A new colour-coded threat alert system and training for police officers to prosecute cases are some of the immediate outcomes of a week-long visit to the United Kingdom by Commissioner of Police Gary Griffith.
Griffith engaged in “several meetings with law enforcement officials from varying departments,” according to a statement on his Instagram Page.
Griffith, along with National Security Minister Stuart Young, and Chief of Defence Staff Hayden Pritchard met with officials from Scotland Yard, the Joint Terrorism Analysis Centre, the National Cyber Crime Centre, Metropolitan Police Training Facility among other agencies.
According to Griffith, a colour-coded threat alert system will be implemented within the Police Service “hopefully” in about three weeks. The levels will be green, amber, red and black. The levels will increase based on information received from T&T’s intelligence agencies.
“You will no longer be hearing about persons claiming that they intend to beef up security,” he said. “We do not work in an abattoir to beef up security.”
Griffith says there are immediate benefits to this, as “each and every police officer, every division will be aware of their role and function based on the escalation of the threat and colour code.”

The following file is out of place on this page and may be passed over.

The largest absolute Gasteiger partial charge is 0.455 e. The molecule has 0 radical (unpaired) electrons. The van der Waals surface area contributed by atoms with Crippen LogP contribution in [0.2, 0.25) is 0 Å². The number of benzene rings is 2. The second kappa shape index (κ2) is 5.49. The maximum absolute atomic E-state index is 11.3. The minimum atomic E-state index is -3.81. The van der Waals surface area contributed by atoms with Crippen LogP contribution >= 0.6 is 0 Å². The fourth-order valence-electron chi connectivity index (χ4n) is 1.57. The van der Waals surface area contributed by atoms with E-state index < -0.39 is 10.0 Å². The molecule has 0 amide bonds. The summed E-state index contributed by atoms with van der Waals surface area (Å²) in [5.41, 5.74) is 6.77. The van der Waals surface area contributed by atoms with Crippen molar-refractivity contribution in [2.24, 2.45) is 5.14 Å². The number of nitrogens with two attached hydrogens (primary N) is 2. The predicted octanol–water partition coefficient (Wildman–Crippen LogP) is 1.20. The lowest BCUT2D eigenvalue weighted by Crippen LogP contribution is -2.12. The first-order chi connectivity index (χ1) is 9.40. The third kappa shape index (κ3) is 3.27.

Griffith believes this will ensure maximum effectiveness within the service.
A United Kingdom team will also arrive in a few weeks to train local police prosecutors to plug “several loopholes” that allow criminals to escape justice.
Griffith admits that mistakes have been made, but he says he will utilise the expertise of this team “to assist” in ensuring that cases are air-tight.
The team which will be contracted will help the TTPS “go through the system properly, accurately and ensure there are no loopholes and windows of opportunity” for alleged criminals.
While he says the TTPS is dealing with law enforcement, he says they must also deal with how cases are prosecuted to eliminate “opportunity for persons to beat the system.”
The Commissioner also aims to establish a special counter-terrorism unit arising out of his visit to the UK.